After just the three first pages in my son’s new textbook “Moledet, Hevra Ve’ezrahut” (Homeland, Society and Citizenship), he is introduced to Rabbi Abraham Isaac Kook. The esteemed rabbi is featured, as are many other subjects in the book, inside an oval-shaped frame, for enrichment purposes.
There are three such frames in the book’s first chapter, one devoted to Kook, the second to the patriarch Abraham (the first immigrant to the Land of Israel!) and the third to Rabbi Akiva. Not all of the frames are devoted to content from the world of religious Judaism, but the large number of references to rabbis, Talmudic legends and quotes from the Bible devoted to family life, the care of animals and traveling around Israel reflect the trickle of Jewish tradition into every field of study in the state secular school system.
In recent years, the Hebrew word “hadata,” (which roughly translates as increased religious influence) has taken root in public discourse in Israel, to describe this phenomenon, and although it’s understandable why secular parents would feel that their children are being subject to an religious assault, “hadata” is not the proper term to describe the rabbinical invasion into the classroom.
That’s because Rabbi Kook, the religious scholar and first Ashkenazi chief rabbi under the British Mandate, doesn’t appear in the textbook on the homeland to make our children observant or to have them more closely identify with religious ideas. If that had been the goal, the phenomenon would be a lot less disturbing.
No child is going to become religiously observant as a result of this textbook, and exposure to religious ideas, as with any idea, can be a wonderful thing when it is presented with the appropriate seriousness. But the truth is that the role of Rabbi Kook (and a range of Talmudic stories and quotes from Jewish sages) in classroom instruction in Israel’s state secular schools is not to bring students closer to religion as a source of authority, but to create a cultural link through which rabbis and Talmudic stories are glorified and serve as a source of inspiration.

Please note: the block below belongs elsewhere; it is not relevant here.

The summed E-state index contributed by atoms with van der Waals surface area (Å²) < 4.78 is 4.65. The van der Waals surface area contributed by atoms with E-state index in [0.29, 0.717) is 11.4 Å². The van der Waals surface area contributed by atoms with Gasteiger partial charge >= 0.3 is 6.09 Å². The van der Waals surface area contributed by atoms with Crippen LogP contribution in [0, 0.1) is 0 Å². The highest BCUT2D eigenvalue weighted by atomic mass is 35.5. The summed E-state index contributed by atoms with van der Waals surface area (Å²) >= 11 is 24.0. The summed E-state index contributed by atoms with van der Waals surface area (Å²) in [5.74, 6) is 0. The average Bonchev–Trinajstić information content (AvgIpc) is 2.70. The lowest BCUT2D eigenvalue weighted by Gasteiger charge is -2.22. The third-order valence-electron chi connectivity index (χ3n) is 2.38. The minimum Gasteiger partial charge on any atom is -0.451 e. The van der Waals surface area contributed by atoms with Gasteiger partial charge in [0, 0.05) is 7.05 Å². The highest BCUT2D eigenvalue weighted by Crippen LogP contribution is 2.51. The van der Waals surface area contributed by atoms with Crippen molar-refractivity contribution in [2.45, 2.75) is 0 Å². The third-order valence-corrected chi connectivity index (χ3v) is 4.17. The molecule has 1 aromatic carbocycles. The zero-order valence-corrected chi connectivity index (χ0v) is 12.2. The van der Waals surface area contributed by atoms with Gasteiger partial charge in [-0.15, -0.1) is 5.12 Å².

Secular students are not expected to accept Rabbi Kook’s moral authority or his views on Jewish religious law, but rather to get used to his presence in their lives. The goal is to make the religious Zionist worldview and values the backdrop from which young secular Israelis can develop their national identity and cultural taste and loosen their ties to the world of values of their families, and particularly to make them forget the general and national sources of inspiration on which our own culture is based. The effort is instead to expose them to another culture that, wonder of wonders, serves the exceptional political theology of religious Zionism.
The deep educational failing of “hadata” stems from the fact that my son’s world, which is the cultural world in which I too and my father and grandfather were educated, is the world of the new Hebrew culture. Rabbi Kook is not a source of inspiration in that world and his thought cannot serve for us as a productive cultural foundation on which to build.
That’s because his teachings are based on a faith and commitment that my grandfather, my father and I completely reject, as I hope my son will in turn. Contrary to the disrespectful arguments sometimes voiced against parents who object to “hadata,” I’m not at all concerned that if my son learns about Rabbi Kook he will identify with his ideas. I am actually convinced that the more he studies Kook’s writings in depth, the more it would only reinforce my son’s sense of belonging to the free Hebrew culture that I would aspire to immerse him in.